Anna laughs. “Well, now I am angry just some of the time…when that voice in my head tells me to be careful. I think I am scared to hope, to really let that longing for you come out. If I do that and you are not there…”
“That would be unbearable, yes?” I ask. “Like falling into space? Devastating?”
“Yeah,” Anna says, and turns to Patrick. “So I am afraid here. No—I am truly terrified. But I do long for you and I do need you to comfort and reassure me, give me some time to trust and to feel safe. I admire you for what you have done in these sessions. I want us to be close. Maybe I just need a little help.”
“You got it,” Patrick replies, beaming. “I will do my best. I am here.” Anna smiles and reaches for his hand. “Well, right now, you are pretty much perfect! I guess I have to learn to trust a little.”
He stands up and opens his arms and she moves into them. Anna has shared her fears rather than wrapping them in a bundle of rage, and she has found the courage to ask for what she needs.
After this session, I sit in my office and savor what has just happened. The words reattunement, repair, and reattachment go through my head. I feel happy. Connection cues joy, even when we are watching it happen in someone else. Our mammalian brain recognizes this as good, just the way we recognize the touch of the sun on our face. As a scientist and a researcher, I look at what just happened in my office and predict that by the end of our sessions Anna and Patrick will have a felt sense of connection, a safe-haven place, that offers the ultimate solution to emotional isolation and all the sorrows it brings.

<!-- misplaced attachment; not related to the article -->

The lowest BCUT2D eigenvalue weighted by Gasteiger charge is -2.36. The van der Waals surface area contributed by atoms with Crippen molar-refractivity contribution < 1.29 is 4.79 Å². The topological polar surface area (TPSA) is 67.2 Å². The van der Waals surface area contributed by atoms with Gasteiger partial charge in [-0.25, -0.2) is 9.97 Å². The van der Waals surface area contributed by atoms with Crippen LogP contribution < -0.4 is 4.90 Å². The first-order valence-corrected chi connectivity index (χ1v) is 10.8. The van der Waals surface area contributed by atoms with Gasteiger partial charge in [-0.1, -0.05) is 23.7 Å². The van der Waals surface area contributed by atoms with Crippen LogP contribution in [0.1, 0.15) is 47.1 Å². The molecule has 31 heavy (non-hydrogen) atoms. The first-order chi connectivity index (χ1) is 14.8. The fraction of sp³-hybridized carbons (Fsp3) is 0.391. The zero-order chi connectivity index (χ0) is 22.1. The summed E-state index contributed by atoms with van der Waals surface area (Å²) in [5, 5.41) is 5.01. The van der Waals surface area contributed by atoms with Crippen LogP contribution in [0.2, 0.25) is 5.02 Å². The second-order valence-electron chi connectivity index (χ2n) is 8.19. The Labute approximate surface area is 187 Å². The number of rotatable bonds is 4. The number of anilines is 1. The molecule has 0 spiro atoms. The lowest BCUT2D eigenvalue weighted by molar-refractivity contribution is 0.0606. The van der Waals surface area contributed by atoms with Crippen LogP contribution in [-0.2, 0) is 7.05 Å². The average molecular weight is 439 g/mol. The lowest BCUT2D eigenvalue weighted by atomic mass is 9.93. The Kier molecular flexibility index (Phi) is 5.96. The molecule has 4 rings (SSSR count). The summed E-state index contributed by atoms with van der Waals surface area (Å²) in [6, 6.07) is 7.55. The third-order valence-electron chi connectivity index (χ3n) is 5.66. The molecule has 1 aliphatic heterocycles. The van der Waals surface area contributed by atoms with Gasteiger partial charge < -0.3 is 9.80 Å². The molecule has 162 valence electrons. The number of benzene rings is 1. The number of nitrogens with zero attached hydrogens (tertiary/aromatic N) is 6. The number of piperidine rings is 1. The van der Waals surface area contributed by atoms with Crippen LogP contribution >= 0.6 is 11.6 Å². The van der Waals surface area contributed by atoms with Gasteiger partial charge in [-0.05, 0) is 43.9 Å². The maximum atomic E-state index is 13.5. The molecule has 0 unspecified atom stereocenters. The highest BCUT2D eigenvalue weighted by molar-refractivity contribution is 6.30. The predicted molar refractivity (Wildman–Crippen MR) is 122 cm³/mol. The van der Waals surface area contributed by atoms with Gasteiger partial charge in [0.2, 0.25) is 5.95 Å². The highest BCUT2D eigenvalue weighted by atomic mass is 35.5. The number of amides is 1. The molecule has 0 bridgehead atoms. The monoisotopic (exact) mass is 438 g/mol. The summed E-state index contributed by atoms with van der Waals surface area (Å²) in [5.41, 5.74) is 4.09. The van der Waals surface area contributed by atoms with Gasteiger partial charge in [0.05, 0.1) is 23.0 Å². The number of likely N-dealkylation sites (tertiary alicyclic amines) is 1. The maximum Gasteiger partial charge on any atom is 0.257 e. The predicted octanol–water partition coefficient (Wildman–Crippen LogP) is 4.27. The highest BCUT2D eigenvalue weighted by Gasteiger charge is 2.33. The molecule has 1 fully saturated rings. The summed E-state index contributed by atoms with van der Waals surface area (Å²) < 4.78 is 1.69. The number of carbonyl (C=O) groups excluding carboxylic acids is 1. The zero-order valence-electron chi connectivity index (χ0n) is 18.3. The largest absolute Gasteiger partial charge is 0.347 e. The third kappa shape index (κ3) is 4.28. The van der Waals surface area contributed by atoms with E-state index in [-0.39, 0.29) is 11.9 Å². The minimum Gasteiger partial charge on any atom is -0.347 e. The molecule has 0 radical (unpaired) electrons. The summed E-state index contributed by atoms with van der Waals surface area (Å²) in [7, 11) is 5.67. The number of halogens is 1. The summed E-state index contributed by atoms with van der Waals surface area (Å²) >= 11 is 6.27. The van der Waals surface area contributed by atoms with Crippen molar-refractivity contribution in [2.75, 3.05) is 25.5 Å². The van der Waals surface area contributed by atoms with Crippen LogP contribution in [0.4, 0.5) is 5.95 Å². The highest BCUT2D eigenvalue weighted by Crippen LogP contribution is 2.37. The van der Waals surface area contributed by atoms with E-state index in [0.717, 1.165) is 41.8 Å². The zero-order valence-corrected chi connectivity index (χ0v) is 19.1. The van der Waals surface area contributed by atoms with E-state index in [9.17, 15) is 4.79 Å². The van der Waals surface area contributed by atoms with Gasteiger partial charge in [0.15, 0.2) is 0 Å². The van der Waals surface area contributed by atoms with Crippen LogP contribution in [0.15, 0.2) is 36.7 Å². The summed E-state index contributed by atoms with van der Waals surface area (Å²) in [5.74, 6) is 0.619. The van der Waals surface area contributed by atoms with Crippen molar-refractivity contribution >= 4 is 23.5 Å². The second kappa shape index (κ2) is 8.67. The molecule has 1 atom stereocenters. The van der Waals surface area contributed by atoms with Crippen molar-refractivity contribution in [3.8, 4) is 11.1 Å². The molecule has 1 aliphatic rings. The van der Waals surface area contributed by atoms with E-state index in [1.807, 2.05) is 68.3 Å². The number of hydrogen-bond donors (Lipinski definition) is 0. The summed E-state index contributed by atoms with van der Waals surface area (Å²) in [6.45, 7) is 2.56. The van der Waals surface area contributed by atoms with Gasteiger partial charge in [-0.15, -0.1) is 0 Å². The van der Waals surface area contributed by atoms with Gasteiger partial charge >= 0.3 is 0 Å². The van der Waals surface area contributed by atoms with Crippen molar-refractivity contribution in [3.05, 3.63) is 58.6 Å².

At this point Anna and Patrick can do what securely attached dyads at age 3, 13, 36, and 66 can do. They can jointly create emotional synchrony. They are attuned to their own and each other’s emotions and can empathetically respond to the softer emotions and attachment calls of the other. They are creating a loving bond right before my eyes.
This kind of event is powerful enough to undo years of mistrust and painful isolation, perhaps because of the flood of positive emotions it unleashes or perhaps because of the primal survival significance of the interaction. Whatever the reason, once these events begin to happen, couples can not only take a new and more positive path, they can reshape their inevitable disconnects into deeper trust that allows them to fall in love over and over again.
These kinds of events seem to render future miscues and disconnections unpleasant rather than catastrophic; separation distress, when it occurs, is manageable and resolvable. Partners can then help each other constantly broaden their response repertoire rather than scare each other into rigid, defensive postures. Can these kinds of positive experiences reprogram the brain and create trust and empathy, even when they have never before existed in a couple’s life together or in either individual’s past? I think so.
* * *
Once couples know how to open up, send clear messages, and respond to each other on an attachment level, then they have a secure base that helps them do this in other areas of a love relationship where attachment fears and needs get triggered, such as sex and traumatic injuries.